This morning, Toll Brothers (NYSE:TOL), the nation's leading builder of luxury homes, reported record earnings and handily beat Wall Street's expectations. Contracts for new home purchases and backlog were the highest for any quarter in company history, while net income and revenues set July quarter records.

Who'd expect anything less with mortgage rates at multi-decade lows? Toll investors are rightly wondering, can it get any better than this -- or for that matter, even stay this good?

There is, of course, no way of knowing what direction interest rates and the economy will take, but it would be foolhardy to assume that ideal conditions will persist indefinitely for Toll and the homebuilders. This line of thinking explains why the stock is down 2% today.

The opposite line of thinking, however, is that global deflationary forces can in fact keep mortgage rates low and housing strong. And this, during a time when retiring baby boomers are interested in buying second homes for vacation purposes. Toll Brothers, for its part, is planning for precisely this growth scenario.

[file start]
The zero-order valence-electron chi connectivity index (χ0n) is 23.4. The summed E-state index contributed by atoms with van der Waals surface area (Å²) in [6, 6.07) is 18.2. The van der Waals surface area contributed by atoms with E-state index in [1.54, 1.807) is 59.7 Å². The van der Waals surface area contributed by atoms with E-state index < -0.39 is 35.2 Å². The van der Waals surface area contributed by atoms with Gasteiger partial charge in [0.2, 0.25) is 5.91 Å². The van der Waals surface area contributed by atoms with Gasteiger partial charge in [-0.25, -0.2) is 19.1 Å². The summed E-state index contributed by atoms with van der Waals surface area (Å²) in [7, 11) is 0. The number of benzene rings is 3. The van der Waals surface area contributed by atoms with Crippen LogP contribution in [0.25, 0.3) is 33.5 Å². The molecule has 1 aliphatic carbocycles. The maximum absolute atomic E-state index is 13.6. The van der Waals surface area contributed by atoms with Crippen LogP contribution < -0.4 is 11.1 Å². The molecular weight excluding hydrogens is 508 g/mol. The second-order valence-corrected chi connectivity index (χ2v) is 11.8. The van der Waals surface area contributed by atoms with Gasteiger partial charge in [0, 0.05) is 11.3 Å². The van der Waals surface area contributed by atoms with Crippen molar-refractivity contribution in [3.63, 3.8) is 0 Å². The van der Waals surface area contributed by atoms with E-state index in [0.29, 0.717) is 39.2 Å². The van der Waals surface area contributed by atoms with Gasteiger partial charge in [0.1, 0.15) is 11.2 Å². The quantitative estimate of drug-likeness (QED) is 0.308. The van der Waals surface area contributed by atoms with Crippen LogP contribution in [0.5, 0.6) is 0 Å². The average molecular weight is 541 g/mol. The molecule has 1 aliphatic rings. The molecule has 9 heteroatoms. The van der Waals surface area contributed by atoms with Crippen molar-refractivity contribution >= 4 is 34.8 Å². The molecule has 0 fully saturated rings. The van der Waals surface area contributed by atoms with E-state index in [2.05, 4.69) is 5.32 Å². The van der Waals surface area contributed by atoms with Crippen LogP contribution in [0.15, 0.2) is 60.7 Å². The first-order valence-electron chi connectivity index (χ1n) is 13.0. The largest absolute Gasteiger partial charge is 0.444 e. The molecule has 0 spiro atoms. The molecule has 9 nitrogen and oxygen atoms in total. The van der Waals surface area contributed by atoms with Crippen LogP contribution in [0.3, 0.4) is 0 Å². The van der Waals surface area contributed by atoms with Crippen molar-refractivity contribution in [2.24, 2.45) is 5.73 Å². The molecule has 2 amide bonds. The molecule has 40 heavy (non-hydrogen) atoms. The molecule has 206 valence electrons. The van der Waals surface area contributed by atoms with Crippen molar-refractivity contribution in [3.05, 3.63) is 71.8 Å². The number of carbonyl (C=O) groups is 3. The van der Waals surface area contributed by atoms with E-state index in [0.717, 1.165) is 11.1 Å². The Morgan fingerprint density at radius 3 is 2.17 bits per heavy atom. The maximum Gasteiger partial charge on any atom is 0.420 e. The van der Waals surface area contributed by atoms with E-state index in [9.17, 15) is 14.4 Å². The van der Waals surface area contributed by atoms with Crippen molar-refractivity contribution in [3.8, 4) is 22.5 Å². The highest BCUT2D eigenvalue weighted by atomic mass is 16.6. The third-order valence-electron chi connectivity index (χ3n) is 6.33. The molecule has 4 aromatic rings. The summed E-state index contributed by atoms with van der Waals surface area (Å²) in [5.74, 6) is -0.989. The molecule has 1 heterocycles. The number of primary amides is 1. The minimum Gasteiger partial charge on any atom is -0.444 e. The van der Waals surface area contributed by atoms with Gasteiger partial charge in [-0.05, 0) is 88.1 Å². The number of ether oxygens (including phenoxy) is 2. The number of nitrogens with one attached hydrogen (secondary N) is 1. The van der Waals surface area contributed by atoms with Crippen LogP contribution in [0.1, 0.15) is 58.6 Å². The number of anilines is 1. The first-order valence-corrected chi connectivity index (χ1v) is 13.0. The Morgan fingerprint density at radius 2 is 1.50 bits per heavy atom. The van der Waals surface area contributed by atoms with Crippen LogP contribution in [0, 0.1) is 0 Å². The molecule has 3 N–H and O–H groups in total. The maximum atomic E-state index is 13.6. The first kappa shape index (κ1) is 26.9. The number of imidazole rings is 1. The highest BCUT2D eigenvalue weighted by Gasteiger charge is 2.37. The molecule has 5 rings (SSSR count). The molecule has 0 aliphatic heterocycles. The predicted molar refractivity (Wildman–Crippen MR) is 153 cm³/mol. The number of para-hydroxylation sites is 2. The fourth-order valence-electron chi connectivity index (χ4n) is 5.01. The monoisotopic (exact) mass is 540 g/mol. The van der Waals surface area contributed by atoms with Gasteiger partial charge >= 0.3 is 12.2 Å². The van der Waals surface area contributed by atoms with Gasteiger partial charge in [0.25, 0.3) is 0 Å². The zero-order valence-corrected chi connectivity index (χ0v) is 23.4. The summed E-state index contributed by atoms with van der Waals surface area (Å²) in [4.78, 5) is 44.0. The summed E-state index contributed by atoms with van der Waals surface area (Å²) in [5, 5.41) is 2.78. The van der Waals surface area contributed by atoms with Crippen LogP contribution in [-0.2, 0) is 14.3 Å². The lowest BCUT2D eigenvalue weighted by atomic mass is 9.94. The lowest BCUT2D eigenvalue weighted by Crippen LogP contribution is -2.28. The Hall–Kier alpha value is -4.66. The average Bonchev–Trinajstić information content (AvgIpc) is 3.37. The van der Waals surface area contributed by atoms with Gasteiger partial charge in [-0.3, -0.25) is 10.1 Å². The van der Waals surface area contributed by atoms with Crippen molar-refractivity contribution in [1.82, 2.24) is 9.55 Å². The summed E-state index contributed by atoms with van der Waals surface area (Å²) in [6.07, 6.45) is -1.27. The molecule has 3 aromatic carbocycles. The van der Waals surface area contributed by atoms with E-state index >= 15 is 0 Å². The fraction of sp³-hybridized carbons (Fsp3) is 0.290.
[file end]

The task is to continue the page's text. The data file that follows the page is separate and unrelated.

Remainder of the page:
In today's release, Robert I. Toll, CEO and chairman, stated: "We are on pace for record results in 2003 and, it appears [emphasis mine], for the next several years to come... In fiscal 2004 we project a rise of approximately 20% in our new home deliveries and we plan to increase our selling communities from 185 today to approximately 205. With our expanding lot supply, we believe we are positioned for significant growth through at least 2006."

Can Toll deliver on this promise? Its valuation implies a belief that it can. At $29, the company is valued at 8.6 times expected earnings of $3.37 for the year ending in October. That's only slightly less than Toll's seven-year average P/E of 9.3, suggesting that its current price isn't discounting any sort of earnings downturn. In contrast, as recently as March, skepticism towards Toll's outlook had brought the shares as low as 6.0 times earnings.

But now that there's less skepticism priced into Toll's valuation, the risk is all the higher for buyers at current levels. It's precisely when no one is expecting a real estate crisis that one is most likely.